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Easiest Fastest Way to Set a Fence Post

Discussion in 'Garage / Workshop' started by surfsupl, May 19, 2013.

  1. May 20, 2013 at 1:31 PM
    #21
    OZ-T

    OZ-T All of those moments....will be lost.....in time

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    Wrong

    Concrete is pourous and will draw moisture out of the ground like a sponge , all that moisture is held against the post with nowhere to go , not to mention seasonal expansion and contraction in the wooden post itself that works to open a gap between the post and the concrete that also traps water
     
  2. May 20, 2013 at 1:38 PM
    #22
    kingston73

    kingston73 Well-Known Member

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    I have a question, I'm about to be doing a short section of fence myself. If concrete rots the wooden fence post and I don't want to pay for this fancy foam stuff, what's left? I already have the fence posts, they are 4x4 and 4 feet tall.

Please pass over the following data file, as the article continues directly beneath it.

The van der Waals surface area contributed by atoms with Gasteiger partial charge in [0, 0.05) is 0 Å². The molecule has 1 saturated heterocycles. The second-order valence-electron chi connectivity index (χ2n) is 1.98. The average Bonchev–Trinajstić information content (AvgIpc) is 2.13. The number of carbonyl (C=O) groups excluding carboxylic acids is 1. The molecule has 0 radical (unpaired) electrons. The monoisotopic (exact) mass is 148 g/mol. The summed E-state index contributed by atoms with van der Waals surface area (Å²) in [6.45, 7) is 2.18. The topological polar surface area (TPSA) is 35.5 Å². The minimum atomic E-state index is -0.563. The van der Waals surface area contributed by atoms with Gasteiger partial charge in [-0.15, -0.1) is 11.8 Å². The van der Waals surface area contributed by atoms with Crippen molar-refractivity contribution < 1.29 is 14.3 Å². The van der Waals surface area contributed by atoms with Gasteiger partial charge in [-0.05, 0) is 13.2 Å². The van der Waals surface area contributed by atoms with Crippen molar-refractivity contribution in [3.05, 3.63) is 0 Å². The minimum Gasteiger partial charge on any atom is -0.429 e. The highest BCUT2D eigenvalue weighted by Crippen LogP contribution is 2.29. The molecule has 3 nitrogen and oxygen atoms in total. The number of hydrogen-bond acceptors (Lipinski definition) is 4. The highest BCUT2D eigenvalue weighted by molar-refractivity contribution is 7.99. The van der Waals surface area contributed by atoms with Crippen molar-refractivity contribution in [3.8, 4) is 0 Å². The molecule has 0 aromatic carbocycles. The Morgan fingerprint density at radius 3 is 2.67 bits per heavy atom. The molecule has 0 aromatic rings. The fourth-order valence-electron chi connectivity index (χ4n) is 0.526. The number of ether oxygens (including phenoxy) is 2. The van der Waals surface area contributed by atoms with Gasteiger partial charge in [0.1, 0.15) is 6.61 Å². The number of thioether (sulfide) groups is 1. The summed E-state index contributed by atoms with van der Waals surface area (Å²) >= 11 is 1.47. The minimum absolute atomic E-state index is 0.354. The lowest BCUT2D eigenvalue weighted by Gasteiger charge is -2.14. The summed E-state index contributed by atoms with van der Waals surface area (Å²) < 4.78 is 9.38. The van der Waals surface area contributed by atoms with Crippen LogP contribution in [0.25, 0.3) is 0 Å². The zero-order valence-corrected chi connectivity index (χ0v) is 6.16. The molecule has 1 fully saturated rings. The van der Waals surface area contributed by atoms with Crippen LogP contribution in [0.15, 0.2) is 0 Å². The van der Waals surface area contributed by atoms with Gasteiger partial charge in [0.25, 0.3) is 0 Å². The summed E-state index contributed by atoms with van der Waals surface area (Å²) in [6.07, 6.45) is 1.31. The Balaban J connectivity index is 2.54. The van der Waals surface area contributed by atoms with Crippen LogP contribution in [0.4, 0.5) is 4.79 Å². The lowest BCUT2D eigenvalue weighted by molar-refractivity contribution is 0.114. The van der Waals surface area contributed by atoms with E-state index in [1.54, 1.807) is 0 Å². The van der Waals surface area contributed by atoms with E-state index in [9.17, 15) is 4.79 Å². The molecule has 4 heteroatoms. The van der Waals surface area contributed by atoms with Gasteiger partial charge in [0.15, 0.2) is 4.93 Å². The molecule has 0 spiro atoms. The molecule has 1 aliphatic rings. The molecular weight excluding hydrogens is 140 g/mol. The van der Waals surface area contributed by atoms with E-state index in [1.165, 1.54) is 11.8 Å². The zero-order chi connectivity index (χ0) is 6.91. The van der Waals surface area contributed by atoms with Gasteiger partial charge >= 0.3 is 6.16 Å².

3. May 20, 2013 at 1:47 PM
    #23
    Pugga

    Pugga Pasti-Dip Free Since 1983

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    Good old fashioned stone. Pack it tight enough around the post and it won't move. Item 4 would work if you don't want to use concrete or this foam stuff.
     
  4. May 20, 2013 at 1:59 PM
    #24
    OZ-T

    OZ-T All of those moments....will be lost.....in time

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    This unless you have non-draining clay soil
     
  5. May 20, 2013 at 2:02 PM
    #25
    kingston73

    kingston73 Well-Known Member

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    Thanks, I was about to buy concrete but the crushed stone seems like a better idea. Now I just have to figure put how much I need, I, only setting7 posts.